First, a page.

Awhile back Fritz Schranck wrote about his idea for the Brown Ribbon. He related that over 2.75 million people a year die from diarrhea -- and that nearly 2.5 million of those are children under the age of five.
Now, diarrhea is not a complicated malady overcome. No genes have to be mapped and no one needs to study the effects of certain drugs on the body's enzymes to reduce the number of people who die each year from diarrhea. Nope, two things (which ought to be simple) could reduce the number deaths dramatically. The "miracle" cure? Clean drinking water and oral rehydration therapy.
And this pertains to Jonas how, exactly? Well, he was touched by the number and amount of contributions received for his participation in the Blogathon and he detailed the ways in which the contributions would affect real people. He relates, "[Y]our donation of $15 (with my match, that�d be $30) buys a surgical kit containing essential instruments to carry out emergency examinations and basic surgery in the field. Or provides two months of clean water to 40 refugees." Clean water for refugees is important because "[t]here are two categories of disease that are likely to appear in a refugee camp. The most common non-epidemic diseases are malnutrition, acute respiratory infections (like pneumonia), diarrhea, and malaria. There are also deadly diseases that can turn into epidemics, such as measles, meningitis, dysentery, and cholera. "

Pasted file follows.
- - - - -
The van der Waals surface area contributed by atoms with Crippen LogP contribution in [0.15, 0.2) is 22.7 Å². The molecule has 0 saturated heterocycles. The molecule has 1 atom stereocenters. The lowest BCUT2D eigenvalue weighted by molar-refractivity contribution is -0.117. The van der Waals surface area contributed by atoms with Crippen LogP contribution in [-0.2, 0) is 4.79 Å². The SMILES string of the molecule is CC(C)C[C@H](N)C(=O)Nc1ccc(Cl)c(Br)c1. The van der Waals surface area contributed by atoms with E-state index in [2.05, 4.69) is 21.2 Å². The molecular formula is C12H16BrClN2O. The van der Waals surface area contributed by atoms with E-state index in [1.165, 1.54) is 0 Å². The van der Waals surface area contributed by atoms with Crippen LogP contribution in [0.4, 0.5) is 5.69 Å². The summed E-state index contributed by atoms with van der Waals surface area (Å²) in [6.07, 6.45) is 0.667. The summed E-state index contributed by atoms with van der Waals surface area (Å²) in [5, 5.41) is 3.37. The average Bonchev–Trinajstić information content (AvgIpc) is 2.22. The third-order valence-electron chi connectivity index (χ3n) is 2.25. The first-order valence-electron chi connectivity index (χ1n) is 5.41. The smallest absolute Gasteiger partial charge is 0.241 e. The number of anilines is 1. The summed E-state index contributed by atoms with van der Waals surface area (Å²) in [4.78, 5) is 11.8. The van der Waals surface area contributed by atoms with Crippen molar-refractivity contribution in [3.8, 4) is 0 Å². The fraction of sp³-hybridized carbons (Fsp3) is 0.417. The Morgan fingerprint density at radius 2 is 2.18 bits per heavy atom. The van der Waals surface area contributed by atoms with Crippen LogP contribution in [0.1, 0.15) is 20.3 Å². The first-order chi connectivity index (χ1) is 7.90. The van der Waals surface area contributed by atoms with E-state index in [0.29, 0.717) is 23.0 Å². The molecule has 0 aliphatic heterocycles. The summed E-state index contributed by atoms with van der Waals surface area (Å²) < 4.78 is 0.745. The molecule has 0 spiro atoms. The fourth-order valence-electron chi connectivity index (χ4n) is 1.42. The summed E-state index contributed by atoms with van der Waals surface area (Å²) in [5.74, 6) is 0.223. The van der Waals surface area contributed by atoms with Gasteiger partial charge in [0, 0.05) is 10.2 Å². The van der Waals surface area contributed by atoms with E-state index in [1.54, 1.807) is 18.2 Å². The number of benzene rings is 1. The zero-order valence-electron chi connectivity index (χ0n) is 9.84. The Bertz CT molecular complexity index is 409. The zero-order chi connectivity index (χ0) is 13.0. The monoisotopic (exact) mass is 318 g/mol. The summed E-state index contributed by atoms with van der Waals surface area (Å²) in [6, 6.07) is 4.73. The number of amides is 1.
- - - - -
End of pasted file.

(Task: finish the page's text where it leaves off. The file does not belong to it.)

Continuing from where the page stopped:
Persuaded? If so, donate to the cause here.
Ok, how's this? If Jonas reaches donations totaling $500, I'll blog -- in at least 250 words -- what I think about the (possible / probable) recall vote of California Governor Gray Davis. As many of you know, I was the great apologist for the Gov in November's election and I have not said one thing (pro or con) about the recall. Are you curious enough to pledge $10 to Doctors without Borders to find out?